Gazans outraged over New Year’s Eve ban
Hamas’s ban on New Year’s Eve celebrations in Gaza sparked anger among local residents, who took to social media to express their frustration.
In announcing the ban, the Islamist group claimed such parties offend the territory’s “values and religious traditions” and were “incompatible with our customs, traditions, values and the teachings of our religion”.
Gaza restaurateurs expressed displeasure at the ban due to the financial loss it will cause them, especially considering that Hamas recently raised taxes on restaurants, according to a report from the Middle East Media Research Institute (MEMRI).
The ban also evoked harsh criticism from Gaza residents, who voiced their complaints on social media, as well as from public figures, such as a member of the Palestinian People’s Party who advised the Hamas members to put aside their cars and start riding donkeys instead, according to MEMRI, which translated some of the criticism.
One example cited by MEMRI is a post on Facebook by human rights activist Mustafa Ibrahim, who accused Hamas of hypocrisy and of disregarding the wishes of the Gaza residents.
“Hamas has a new surprise for us every day, and at the end of the year it insists on a new addition to its bad human rights record. Seeking anything that can harm it and us, it cleaves to its customs and heritage which it is trying to impose and to realize in the name of religion, and attacks the public’s freedoms,” he wrote.
“To the West it says, ‘we are a moderate Islamic movement,’ while in the domestic arena, it tries to tell many of its members that it governs [the Gaza Strip] based on religious Islamic law, rather than state law, and that, it if could, it might [even] implement the Koranic punishments… Its claim [that it has banned new year celebrations due to] the siege and the martyrs is not true. Hamas is the last one who should talk about the siege. It is the one that is preoccupied with appearances and arrogance and giving no weight to the siege [itself, only] to cries for help. All our lives we have been sacrificing martyrs but [also] celebrating. [Besides], how many celebrants [are we talking about]? Hearing about Hamas’ decision [to ban the celebrations], one might think that tens of thousands celebrate [this occasion in Gaza]. By the way, celebrating the new year is not a religious matter, but a global human tradition. It’s as though we are not part of the world, or as though we have lost our humanity,” added Ibrahim.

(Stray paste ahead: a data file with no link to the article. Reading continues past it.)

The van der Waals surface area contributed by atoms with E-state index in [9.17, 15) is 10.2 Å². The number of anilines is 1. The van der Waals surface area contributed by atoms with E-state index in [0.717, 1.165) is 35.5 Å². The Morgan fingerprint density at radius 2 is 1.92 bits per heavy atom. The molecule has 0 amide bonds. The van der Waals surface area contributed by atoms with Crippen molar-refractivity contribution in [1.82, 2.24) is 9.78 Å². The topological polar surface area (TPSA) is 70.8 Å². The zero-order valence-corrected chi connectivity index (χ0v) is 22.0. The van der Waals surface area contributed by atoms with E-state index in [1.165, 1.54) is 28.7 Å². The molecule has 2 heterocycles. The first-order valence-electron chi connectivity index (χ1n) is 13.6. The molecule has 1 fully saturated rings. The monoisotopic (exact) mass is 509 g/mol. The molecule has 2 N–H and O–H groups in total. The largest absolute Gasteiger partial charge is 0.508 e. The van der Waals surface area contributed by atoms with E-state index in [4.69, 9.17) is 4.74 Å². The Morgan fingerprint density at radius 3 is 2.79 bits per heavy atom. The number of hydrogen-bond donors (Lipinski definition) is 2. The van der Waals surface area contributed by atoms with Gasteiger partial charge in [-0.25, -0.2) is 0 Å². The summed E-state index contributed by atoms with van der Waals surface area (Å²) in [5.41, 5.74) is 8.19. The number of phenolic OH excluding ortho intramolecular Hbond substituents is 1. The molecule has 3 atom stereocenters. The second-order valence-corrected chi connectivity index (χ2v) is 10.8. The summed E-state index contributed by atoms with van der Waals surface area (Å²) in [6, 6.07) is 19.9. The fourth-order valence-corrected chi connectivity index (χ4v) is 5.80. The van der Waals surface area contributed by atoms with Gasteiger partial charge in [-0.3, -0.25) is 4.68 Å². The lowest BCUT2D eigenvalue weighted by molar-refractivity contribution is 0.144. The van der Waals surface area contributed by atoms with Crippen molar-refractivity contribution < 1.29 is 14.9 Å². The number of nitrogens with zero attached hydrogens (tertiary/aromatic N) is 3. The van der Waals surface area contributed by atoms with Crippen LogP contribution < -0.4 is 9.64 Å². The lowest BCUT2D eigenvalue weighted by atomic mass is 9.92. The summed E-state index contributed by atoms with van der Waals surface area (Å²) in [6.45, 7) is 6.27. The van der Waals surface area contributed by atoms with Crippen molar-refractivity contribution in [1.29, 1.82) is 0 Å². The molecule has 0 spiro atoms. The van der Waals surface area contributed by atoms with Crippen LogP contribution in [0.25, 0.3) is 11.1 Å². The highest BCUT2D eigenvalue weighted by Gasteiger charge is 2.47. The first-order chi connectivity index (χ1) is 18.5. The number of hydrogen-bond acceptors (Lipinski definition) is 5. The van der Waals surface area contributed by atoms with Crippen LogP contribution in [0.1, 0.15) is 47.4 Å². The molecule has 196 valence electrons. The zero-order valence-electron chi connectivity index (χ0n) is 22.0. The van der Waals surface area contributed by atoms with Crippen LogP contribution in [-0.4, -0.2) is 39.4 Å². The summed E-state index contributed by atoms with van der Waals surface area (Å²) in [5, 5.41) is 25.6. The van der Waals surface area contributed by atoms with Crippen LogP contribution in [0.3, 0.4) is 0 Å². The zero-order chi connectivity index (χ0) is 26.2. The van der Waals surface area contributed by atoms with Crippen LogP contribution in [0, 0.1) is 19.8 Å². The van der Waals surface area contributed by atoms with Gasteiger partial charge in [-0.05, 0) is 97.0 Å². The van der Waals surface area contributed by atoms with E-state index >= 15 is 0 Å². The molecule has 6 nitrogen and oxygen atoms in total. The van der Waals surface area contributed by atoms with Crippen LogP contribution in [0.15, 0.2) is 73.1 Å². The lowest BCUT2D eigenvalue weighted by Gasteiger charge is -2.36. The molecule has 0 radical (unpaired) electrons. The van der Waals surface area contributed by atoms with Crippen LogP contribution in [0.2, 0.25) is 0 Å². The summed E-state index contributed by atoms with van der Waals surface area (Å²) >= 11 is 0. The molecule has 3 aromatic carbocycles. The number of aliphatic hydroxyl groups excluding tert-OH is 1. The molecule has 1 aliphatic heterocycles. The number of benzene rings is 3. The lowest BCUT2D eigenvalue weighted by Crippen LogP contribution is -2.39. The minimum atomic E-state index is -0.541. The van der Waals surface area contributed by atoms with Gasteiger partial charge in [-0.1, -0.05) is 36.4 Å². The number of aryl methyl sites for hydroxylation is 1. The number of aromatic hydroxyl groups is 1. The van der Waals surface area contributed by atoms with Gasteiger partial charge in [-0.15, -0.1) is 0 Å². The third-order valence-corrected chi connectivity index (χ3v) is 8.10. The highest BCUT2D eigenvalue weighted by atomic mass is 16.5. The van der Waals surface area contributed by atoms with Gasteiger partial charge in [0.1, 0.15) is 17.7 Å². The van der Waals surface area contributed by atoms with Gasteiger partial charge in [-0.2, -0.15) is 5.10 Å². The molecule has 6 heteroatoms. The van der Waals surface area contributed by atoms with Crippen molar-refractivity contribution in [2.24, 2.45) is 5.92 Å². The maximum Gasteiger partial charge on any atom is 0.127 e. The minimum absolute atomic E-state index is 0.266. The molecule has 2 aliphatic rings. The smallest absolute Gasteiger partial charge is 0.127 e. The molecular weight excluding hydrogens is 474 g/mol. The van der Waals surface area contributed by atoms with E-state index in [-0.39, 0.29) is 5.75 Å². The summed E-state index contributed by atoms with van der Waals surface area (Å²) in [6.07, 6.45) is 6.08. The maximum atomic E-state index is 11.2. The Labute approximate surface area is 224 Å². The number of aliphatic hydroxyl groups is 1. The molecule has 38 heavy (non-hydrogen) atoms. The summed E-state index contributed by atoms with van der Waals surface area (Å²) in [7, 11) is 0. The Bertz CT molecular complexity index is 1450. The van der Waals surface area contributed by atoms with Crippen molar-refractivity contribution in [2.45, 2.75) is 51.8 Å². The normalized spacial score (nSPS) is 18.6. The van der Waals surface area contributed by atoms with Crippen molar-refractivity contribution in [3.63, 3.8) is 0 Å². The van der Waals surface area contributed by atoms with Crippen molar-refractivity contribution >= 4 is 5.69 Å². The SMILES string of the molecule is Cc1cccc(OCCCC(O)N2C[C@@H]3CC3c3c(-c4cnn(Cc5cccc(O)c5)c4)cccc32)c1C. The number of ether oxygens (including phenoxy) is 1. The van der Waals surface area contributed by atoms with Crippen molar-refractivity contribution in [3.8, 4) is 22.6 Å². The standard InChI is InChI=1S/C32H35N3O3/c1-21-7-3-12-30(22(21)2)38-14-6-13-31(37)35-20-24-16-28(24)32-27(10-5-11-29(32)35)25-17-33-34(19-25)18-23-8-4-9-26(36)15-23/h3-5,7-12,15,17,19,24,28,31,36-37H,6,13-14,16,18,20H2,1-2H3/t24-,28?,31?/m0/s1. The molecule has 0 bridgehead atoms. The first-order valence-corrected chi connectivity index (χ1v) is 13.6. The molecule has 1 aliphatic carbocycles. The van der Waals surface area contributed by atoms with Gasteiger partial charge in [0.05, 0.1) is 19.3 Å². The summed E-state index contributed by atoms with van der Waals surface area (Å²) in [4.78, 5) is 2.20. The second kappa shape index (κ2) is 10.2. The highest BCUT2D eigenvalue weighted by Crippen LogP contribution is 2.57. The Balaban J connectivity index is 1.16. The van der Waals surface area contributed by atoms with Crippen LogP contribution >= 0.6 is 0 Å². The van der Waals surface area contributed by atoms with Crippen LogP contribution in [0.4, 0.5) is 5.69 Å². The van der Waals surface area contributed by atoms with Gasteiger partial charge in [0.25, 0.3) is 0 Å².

Responding to Ibrahim’s post, some readers posted a photo showing Hamas officials, including Moussa Abu Marzouq, standing beside a Christmas tree and a figure of Santa Claus during their visit the Saint Porphyrios Church in Gaza last year.
MEMRI noted that many Palestinians posted this photo on social media to demonstrate the hypocrisy of Hamas officials, who participate in New Year festivities themselves yet ban the public and the restaurateurs from celebrating.
Meanwhile Nafez Ghneim, a senior member of the Palestinian People’s Party (PPP), accused Hamas of violating collective and individual liberties on the pretext of minimizing Western influence on the lives of Gaza residents.
“Why do some people describe certain human [customs] as a Western tradition that contravenes the tradition of [Muslim] society? If such is the case, they should get out of their cars and ride on a donkey, or smash their mobile phones and return to antiquated modes of communication,” he said, according to MEMRI’s translation.
“Also,” continued Ghneim, “they should not follow the West or imitate it in their dress. They should burn their suits and ties and return to robes and wooden clogs.” He wondered further: “Aren’t the insurance companies an imitation of the West? Isn’t trading in cigarettes and levying taxes an imitation of the West? What about the tourist resorts that are managed and controlled by all those who govern the Gaza Strip…?”
Ghneim urged the Gaza authorities to leave people in peace and stop molding society, bit by bit, in the image of the Islamic State (ISIS). He urged them to seek ways to restore to the Gazans their dignified lives, and address the roots of the poverty, despair and frustration felt in every Gaza household.”
The New Year’s Eve move should come as no surprise, as Hamas has enforced a stringent interpretation of Islamic law in Gaza since violently taking power there in 2007.
The group has banned women and teenagers from smoking hookahs in public, ordered that women’s clothing stores are not allowed to have dressing rooms, men cannot have hairdressing salons for women and that mannequins shaped like women must be dressed in modest clothing.
The group also introduced a strict dress code for female university students, demanding that they wear “modest clothing” and has also passed a law stipulating that lashes can be given as punishment for certain offences.